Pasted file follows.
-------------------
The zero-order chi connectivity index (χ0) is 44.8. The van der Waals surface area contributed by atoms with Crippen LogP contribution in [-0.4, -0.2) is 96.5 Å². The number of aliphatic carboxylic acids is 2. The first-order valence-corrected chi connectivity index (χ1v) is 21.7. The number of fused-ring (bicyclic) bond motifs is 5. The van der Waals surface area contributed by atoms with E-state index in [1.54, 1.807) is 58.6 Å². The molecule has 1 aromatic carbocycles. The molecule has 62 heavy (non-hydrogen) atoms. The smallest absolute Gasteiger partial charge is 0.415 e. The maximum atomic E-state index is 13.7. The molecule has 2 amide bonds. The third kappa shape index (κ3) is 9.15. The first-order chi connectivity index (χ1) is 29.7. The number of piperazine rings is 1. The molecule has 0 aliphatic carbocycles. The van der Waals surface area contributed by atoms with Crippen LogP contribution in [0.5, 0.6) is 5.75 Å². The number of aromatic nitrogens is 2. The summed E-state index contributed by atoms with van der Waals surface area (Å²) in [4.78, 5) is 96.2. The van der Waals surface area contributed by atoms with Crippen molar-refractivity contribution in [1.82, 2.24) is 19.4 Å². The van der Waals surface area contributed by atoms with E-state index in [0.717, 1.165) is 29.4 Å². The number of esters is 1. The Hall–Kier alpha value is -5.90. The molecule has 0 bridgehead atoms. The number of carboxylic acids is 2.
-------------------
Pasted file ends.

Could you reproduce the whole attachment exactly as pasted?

The zero-order chi connectivity index (χ0) is 44.8. The van der Waals surface area contributed by atoms with Crippen LogP contribution in [-0.4, -0.2) is 96.5 Å². The number of aliphatic carboxylic acids is 2. The first-order valence-corrected chi connectivity index (χ1v) is 21.7. The number of fused-ring (bicyclic) bond motifs is 5. The van der Waals surface area contributed by atoms with E-state index in [1.54, 1.807) is 58.6 Å². The molecule has 1 aromatic carbocycles. The molecule has 62 heavy (non-hydrogen) atoms. The smallest absolute Gasteiger partial charge is 0.415 e. The maximum atomic E-state index is 13.7. The molecule has 2 amide bonds. The third kappa shape index (κ3) is 9.15. The first-order chi connectivity index (χ1) is 29.7. The number of piperazine rings is 1. The molecule has 0 aliphatic carbocycles. The van der Waals surface area contributed by atoms with Crippen LogP contribution in [0.5, 0.6) is 5.75 Å². The number of aromatic nitrogens is 2. The summed E-state index contributed by atoms with van der Waals surface area (Å²) in [4.78, 5) is 96.2. The van der Waals surface area contributed by atoms with Crippen molar-refractivity contribution in [1.82, 2.24) is 19.4 Å². The van der Waals surface area contributed by atoms with E-state index in [0.717, 1.165) is 29.4 Å². The number of esters is 1. The Hall–Kier alpha value is -5.90. The molecule has 0 bridgehead atoms. The number of carboxylic acids is 2.